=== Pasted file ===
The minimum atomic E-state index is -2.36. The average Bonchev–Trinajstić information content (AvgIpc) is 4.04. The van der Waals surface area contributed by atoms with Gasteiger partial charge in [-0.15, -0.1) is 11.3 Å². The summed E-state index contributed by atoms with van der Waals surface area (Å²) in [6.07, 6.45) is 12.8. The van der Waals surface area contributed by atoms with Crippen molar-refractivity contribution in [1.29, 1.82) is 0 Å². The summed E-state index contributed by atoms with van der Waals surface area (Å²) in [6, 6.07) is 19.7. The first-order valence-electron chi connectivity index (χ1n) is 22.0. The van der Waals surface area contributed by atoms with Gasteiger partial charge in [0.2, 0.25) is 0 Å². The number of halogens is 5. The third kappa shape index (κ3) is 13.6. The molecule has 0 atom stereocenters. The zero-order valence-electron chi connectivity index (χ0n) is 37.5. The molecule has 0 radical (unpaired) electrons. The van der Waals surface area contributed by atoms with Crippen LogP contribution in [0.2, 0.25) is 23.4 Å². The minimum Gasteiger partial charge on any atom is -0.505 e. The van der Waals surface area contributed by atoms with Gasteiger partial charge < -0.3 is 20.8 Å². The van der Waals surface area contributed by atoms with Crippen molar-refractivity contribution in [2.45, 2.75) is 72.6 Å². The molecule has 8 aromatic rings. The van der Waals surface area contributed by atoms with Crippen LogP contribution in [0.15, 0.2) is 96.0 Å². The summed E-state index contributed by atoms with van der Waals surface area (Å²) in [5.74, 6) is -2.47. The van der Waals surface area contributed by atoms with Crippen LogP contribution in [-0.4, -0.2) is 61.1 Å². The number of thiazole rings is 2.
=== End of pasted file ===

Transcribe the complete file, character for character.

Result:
The minimum atomic E-state index is -2.36. The average Bonchev–Trinajstić information content (AvgIpc) is 4.04. The van der Waals surface area contributed by atoms with Gasteiger partial charge in [-0.15, -0.1) is 11.3 Å². The summed E-state index contributed by atoms with van der Waals surface area (Å²) in [6.07, 6.45) is 12.8. The van der Waals surface area contributed by atoms with Crippen molar-refractivity contribution in [1.29, 1.82) is 0 Å². The summed E-state index contributed by atoms with van der Waals surface area (Å²) in [6, 6.07) is 19.7. The first-order valence-electron chi connectivity index (χ1n) is 22.0. The van der Waals surface area contributed by atoms with Gasteiger partial charge in [0.2, 0.25) is 0 Å². The number of halogens is 5. The third kappa shape index (κ3) is 13.6. The molecule has 0 atom stereocenters. The zero-order valence-electron chi connectivity index (χ0n) is 37.5. The molecule has 0 radical (unpaired) electrons. The van der Waals surface area contributed by atoms with Crippen LogP contribution in [0.2, 0.25) is 23.4 Å². The minimum Gasteiger partial charge on any atom is -0.505 e. The van der Waals surface area contributed by atoms with Gasteiger partial charge < -0.3 is 20.8 Å². The van der Waals surface area contributed by atoms with Crippen molar-refractivity contribution in [2.45, 2.75) is 72.6 Å². The molecule has 8 aromatic rings. The van der Waals surface area contributed by atoms with Crippen LogP contribution in [0.15, 0.2) is 96.0 Å². The summed E-state index contributed by atoms with van der Waals surface area (Å²) in [5.74, 6) is -2.47. The van der Waals surface area contributed by atoms with Crippen LogP contribution in [-0.4, -0.2) is 61.1 Å². The number of thiazole rings is 2.